Reducing the Consequences of Private Student Loans
It’s been reported that banks are raising their standards for student loans—and giving out less private loan money in education as well as in mortgages and other loans. But Federal loans, grants and scholarships are getting harder to come by as well—and they aren’t growing to match the rate of tuition inflation.
Maybe that’s why the Project on Student Loan Dept reports that despite trends indicating banks are scaling back their lending across the board, students are relying more than ever on private loans. According to the study, private student loan borrowing increased from 14% in 2003-2004 to 43% in 2008 among students at for-profit colleges; at nonprofits, rates increased from 5% in 2003-2004 to 14% last year.
And that’s bad for students and parents. Private student loans carry high interest rates and payment terms that are often far from optimal. As a student, your best bet for minimizing your loan burden after college—aside from attending a lower-cost community college or online university - is to get as much Federal aid, grants and scholarships as you can. Here are a few ways you can reduce your debt burden when you get out of college.
Fill out the FAFSA
The study reports that surprisingly few people fill out the Free Application for Federal Student Aid. That’s a mistake. The application allows you to be considered for Federal Stafford, Plus and Perkins loans, all of which have fixed low interest rates and much better borrowing terms than you’d get with a private lender. With subsidized Federal loans, interest doesn’t start accumulating until after you’ve graduated college. Depending on your need, you may also be eligible for Federal grant aid that you don’t have to pay back.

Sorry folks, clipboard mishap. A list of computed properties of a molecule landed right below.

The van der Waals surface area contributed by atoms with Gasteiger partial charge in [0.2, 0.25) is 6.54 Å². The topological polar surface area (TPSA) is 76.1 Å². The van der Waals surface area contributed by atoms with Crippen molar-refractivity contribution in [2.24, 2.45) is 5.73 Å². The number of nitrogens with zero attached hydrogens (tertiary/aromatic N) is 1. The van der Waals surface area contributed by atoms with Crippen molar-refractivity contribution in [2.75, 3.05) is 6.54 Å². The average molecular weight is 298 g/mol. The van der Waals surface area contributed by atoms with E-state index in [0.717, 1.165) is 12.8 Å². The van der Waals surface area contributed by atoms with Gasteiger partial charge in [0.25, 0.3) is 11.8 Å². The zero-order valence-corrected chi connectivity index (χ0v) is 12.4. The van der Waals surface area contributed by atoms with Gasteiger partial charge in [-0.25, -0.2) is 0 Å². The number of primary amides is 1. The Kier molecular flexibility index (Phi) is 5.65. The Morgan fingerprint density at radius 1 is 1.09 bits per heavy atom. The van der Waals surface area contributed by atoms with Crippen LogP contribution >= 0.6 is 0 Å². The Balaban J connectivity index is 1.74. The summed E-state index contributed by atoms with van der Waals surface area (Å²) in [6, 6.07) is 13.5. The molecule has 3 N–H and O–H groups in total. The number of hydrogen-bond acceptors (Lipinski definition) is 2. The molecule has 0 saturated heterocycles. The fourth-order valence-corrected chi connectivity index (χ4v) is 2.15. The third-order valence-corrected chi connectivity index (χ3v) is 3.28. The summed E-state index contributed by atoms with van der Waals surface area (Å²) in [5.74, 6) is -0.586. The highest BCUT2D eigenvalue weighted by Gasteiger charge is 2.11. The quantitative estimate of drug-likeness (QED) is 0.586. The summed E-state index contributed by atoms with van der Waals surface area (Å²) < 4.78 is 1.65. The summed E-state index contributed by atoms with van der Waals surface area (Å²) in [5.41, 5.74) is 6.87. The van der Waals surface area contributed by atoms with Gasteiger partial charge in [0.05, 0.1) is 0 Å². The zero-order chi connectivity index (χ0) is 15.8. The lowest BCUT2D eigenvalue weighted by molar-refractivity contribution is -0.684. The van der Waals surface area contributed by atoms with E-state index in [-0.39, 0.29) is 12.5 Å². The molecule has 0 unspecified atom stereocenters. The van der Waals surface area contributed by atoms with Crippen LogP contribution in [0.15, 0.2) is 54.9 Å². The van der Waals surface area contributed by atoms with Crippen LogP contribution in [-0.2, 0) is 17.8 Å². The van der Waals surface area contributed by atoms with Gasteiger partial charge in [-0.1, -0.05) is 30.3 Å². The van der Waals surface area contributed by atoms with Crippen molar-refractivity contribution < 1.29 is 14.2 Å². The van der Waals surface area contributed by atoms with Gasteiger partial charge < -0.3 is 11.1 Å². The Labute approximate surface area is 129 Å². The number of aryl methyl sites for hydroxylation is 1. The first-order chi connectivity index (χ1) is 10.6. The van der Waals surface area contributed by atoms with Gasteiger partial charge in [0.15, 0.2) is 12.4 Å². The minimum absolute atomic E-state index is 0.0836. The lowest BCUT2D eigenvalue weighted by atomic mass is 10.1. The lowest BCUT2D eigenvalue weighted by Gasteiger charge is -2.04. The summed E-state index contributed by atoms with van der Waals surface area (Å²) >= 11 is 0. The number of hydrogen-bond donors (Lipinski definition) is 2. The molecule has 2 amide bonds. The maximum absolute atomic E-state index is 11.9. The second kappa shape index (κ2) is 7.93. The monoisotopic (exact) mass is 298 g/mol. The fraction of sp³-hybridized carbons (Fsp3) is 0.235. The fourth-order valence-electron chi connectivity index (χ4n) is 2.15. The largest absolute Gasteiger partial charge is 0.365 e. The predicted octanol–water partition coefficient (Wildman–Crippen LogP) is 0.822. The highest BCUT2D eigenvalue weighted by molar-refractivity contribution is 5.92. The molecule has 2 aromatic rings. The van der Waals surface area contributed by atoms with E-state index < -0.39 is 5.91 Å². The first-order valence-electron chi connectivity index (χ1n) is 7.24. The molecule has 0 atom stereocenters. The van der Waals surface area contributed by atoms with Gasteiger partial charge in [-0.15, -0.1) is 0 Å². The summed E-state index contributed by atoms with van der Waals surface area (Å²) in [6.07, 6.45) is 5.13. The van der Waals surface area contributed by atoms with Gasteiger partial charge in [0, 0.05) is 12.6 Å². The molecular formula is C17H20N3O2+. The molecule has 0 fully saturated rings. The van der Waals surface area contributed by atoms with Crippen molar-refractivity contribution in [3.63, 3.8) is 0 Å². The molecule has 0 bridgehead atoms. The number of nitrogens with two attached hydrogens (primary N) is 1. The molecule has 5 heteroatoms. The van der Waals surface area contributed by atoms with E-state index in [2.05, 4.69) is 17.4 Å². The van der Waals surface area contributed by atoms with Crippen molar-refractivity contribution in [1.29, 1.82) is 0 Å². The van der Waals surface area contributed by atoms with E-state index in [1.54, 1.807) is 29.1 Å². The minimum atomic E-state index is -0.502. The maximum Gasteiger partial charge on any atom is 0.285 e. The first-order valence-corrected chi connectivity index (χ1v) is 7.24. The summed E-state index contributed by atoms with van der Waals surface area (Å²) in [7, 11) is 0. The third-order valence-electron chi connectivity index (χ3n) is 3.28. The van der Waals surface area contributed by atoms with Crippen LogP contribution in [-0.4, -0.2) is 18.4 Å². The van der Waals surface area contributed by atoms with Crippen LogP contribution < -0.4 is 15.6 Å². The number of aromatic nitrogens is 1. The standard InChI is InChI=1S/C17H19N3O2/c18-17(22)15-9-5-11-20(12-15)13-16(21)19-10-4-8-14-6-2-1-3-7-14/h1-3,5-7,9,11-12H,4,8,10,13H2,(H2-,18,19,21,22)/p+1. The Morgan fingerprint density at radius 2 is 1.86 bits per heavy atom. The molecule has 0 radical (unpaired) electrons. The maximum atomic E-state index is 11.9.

Talk to your school
Many students are more aware of debt now than they were in the past, and some schools are responding. Some school financial aid offices are working to help students stay away from private debt by offering special aid packages designed for families facing financial hardship. They may be able to help you with extra grants, loans delivered directly through the school, or even a work-study job that allows you to apply your earnings toward your tuition. These are always worth looking into.
Get a job
Even if you’re not eligible for your school’s work-study program, you can still get a head start on paying down your debt by getting a job. Work part-time at a local bookstore, restaurant or coffee shop and apply your earnings toward your tuition. The sooner you can get started paying down your debt, the lower your burden will be when you graduate—and the more freedom you’ll have as a new graduate.
Even if you’re attending a school with high tuition, it’s likely you’re taking out more in private loans than you need to. It’s never to early to think about how you can reduce your debt burden when you graduate—starting with your reliance on private loans. Talk to your school, fill out the FAFSA, and look for opportunities to apply for grants and low-interest Federal loans. In addition, get started early paying down your debt with a job, either on campus or off. If you do, you’ll have a much easier life when you graduate college.
The Project on Student Debt
Distance-Education.org: Last Resort Options for Cash-Strapped College Students
Distance-Education.org: Nine Ways to Earn Free or Borrowed Money to Attend College
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